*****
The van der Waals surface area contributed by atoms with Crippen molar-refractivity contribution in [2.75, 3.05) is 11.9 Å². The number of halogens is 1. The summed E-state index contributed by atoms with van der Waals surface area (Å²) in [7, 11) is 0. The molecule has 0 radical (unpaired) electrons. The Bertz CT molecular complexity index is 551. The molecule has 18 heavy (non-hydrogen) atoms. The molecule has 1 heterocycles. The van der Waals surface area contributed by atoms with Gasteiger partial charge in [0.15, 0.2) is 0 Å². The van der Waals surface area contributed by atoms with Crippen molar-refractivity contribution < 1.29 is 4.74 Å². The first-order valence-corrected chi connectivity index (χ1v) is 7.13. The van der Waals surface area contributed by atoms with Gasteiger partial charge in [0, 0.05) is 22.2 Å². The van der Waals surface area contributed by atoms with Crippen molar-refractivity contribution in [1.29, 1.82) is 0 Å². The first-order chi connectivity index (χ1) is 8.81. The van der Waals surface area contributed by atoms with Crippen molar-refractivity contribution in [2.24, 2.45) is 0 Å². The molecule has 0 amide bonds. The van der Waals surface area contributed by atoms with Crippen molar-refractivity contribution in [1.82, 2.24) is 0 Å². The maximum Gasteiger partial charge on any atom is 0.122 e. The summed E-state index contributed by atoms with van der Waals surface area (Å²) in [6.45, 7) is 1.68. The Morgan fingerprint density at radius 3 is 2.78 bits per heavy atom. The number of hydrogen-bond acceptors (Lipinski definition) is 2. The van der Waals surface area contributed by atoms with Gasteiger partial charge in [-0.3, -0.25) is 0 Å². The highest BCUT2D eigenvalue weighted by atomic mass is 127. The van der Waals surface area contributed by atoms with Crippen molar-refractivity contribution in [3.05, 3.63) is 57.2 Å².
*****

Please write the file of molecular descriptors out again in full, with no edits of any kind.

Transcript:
The van der Waals surface area contributed by atoms with Crippen molar-refractivity contribution in [2.75, 3.05) is 11.9 Å². The number of halogens is 1. The summed E-state index contributed by atoms with van der Waals surface area (Å²) in [7, 11) is 0. The molecule has 0 radical (unpaired) electrons. The Bertz CT molecular complexity index is 551. The molecule has 18 heavy (non-hydrogen) atoms. The molecule has 1 heterocycles. The van der Waals surface area contributed by atoms with Gasteiger partial charge in [0.15, 0.2) is 0 Å². The van der Waals surface area contributed by atoms with Crippen molar-refractivity contribution < 1.29 is 4.74 Å². The first-order valence-corrected chi connectivity index (χ1v) is 7.13. The van der Waals surface area contributed by atoms with Gasteiger partial charge in [0, 0.05) is 22.2 Å². The van der Waals surface area contributed by atoms with Crippen molar-refractivity contribution in [1.29, 1.82) is 0 Å². The first-order chi connectivity index (χ1) is 8.81. The van der Waals surface area contributed by atoms with Crippen molar-refractivity contribution in [2.24, 2.45) is 0 Å². The molecule has 0 amide bonds. The van der Waals surface area contributed by atoms with Crippen molar-refractivity contribution in [1.82, 2.24) is 0 Å². The maximum Gasteiger partial charge on any atom is 0.122 e. The summed E-state index contributed by atoms with van der Waals surface area (Å²) in [6.45, 7) is 1.68. The Morgan fingerprint density at radius 3 is 2.78 bits per heavy atom. The number of hydrogen-bond acceptors (Lipinski definition) is 2. The van der Waals surface area contributed by atoms with Gasteiger partial charge in [-0.3, -0.25) is 0 Å². The highest BCUT2D eigenvalue weighted by atomic mass is 127. The van der Waals surface area contributed by atoms with Crippen molar-refractivity contribution in [3.05, 3.63) is 57.2 Å².